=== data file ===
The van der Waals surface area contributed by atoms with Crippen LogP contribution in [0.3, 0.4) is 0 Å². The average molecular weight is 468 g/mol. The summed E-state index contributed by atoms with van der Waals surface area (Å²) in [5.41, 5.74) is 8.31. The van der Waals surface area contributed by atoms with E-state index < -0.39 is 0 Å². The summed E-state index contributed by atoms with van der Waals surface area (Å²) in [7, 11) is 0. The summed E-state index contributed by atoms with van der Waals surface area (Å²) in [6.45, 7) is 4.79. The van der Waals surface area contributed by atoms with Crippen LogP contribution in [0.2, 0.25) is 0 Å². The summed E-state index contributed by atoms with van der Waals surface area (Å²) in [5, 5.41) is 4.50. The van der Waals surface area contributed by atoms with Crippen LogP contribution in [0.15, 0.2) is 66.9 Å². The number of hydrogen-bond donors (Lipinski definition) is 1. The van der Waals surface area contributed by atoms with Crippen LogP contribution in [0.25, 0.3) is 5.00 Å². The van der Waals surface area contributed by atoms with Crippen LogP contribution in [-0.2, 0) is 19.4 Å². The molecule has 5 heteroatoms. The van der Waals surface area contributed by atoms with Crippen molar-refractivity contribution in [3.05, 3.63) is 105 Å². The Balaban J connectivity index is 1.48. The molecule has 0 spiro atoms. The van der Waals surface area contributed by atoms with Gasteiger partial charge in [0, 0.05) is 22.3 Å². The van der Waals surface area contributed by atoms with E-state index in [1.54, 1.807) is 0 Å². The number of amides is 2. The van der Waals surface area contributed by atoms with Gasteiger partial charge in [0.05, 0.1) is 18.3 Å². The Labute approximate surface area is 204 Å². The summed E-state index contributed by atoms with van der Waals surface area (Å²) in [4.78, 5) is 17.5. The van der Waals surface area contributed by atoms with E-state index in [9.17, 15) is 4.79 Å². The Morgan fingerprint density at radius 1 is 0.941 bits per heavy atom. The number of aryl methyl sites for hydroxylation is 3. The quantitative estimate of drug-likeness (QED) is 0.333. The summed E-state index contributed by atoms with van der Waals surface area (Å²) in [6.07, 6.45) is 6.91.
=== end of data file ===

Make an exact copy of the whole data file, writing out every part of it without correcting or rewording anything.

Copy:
The van der Waals surface area contributed by atoms with Crippen LogP contribution in [0.3, 0.4) is 0 Å². The average molecular weight is 468 g/mol. The summed E-state index contributed by atoms with van der Waals surface area (Å²) in [5.41, 5.74) is 8.31. The van der Waals surface area contributed by atoms with E-state index < -0.39 is 0 Å². The summed E-state index contributed by atoms with van der Waals surface area (Å²) in [7, 11) is 0. The summed E-state index contributed by atoms with van der Waals surface area (Å²) in [6.45, 7) is 4.79. The van der Waals surface area contributed by atoms with Crippen LogP contribution in [0.2, 0.25) is 0 Å². The summed E-state index contributed by atoms with van der Waals surface area (Å²) in [5, 5.41) is 4.50. The van der Waals surface area contributed by atoms with Crippen LogP contribution in [0.15, 0.2) is 66.9 Å². The number of hydrogen-bond donors (Lipinski definition) is 1. The van der Waals surface area contributed by atoms with Crippen LogP contribution in [0.25, 0.3) is 5.00 Å². The van der Waals surface area contributed by atoms with Crippen LogP contribution in [-0.2, 0) is 19.4 Å². The molecule has 5 heteroatoms. The van der Waals surface area contributed by atoms with Crippen molar-refractivity contribution in [3.05, 3.63) is 105 Å². The Balaban J connectivity index is 1.48. The molecule has 0 spiro atoms. The van der Waals surface area contributed by atoms with Gasteiger partial charge in [0, 0.05) is 22.3 Å². The van der Waals surface area contributed by atoms with E-state index in [1.54, 1.807) is 0 Å². The number of amides is 2. The van der Waals surface area contributed by atoms with Gasteiger partial charge in [0.05, 0.1) is 18.3 Å². The Labute approximate surface area is 204 Å². The summed E-state index contributed by atoms with van der Waals surface area (Å²) in [4.78, 5) is 17.5. The van der Waals surface area contributed by atoms with E-state index in [9.17, 15) is 4.79 Å². The Morgan fingerprint density at radius 1 is 0.941 bits per heavy atom. The number of aryl methyl sites for hydroxylation is 3. The quantitative estimate of drug-likeness (QED) is 0.333. The summed E-state index contributed by atoms with van der Waals surface area (Å²) in [6.07, 6.45) is 6.91.